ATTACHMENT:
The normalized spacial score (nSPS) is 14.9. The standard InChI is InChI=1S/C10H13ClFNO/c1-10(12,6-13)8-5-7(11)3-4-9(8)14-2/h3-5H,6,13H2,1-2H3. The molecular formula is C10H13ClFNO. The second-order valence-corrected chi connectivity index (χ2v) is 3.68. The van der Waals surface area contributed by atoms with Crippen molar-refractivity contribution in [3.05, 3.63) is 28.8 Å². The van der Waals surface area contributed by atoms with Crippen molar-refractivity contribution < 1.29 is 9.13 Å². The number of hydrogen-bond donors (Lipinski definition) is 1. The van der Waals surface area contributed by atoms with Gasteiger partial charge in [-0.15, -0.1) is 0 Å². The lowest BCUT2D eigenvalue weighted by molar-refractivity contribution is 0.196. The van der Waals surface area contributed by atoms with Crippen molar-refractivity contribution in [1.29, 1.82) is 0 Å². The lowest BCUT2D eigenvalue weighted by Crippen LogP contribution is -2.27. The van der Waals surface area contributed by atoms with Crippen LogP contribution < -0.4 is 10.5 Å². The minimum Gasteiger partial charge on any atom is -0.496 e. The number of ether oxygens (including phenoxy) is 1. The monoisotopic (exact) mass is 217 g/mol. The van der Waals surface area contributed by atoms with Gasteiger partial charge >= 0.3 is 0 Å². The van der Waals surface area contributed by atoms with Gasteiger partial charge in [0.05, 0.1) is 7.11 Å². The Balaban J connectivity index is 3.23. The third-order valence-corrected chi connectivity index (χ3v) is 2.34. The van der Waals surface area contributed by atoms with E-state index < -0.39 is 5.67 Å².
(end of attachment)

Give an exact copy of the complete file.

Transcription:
The normalized spacial score (nSPS) is 14.9. The standard InChI is InChI=1S/C10H13ClFNO/c1-10(12,6-13)8-5-7(11)3-4-9(8)14-2/h3-5H,6,13H2,1-2H3. The molecular formula is C10H13ClFNO. The second-order valence-corrected chi connectivity index (χ2v) is 3.68. The van der Waals surface area contributed by atoms with Crippen molar-refractivity contribution in [3.05, 3.63) is 28.8 Å². The van der Waals surface area contributed by atoms with Crippen molar-refractivity contribution < 1.29 is 9.13 Å². The number of hydrogen-bond donors (Lipinski definition) is 1. The van der Waals surface area contributed by atoms with Gasteiger partial charge in [-0.15, -0.1) is 0 Å². The lowest BCUT2D eigenvalue weighted by molar-refractivity contribution is 0.196. The van der Waals surface area contributed by atoms with Crippen molar-refractivity contribution in [1.29, 1.82) is 0 Å². The lowest BCUT2D eigenvalue weighted by Crippen LogP contribution is -2.27. The van der Waals surface area contributed by atoms with Crippen LogP contribution < -0.4 is 10.5 Å². The minimum Gasteiger partial charge on any atom is -0.496 e. The number of ether oxygens (including phenoxy) is 1. The monoisotopic (exact) mass is 217 g/mol. The van der Waals surface area contributed by atoms with Gasteiger partial charge >= 0.3 is 0 Å². The van der Waals surface area contributed by atoms with Gasteiger partial charge in [0.05, 0.1) is 7.11 Å². The Balaban J connectivity index is 3.23. The third-order valence-corrected chi connectivity index (χ3v) is 2.34. The van der Waals surface area contributed by atoms with E-state index < -0.39 is 5.67 Å².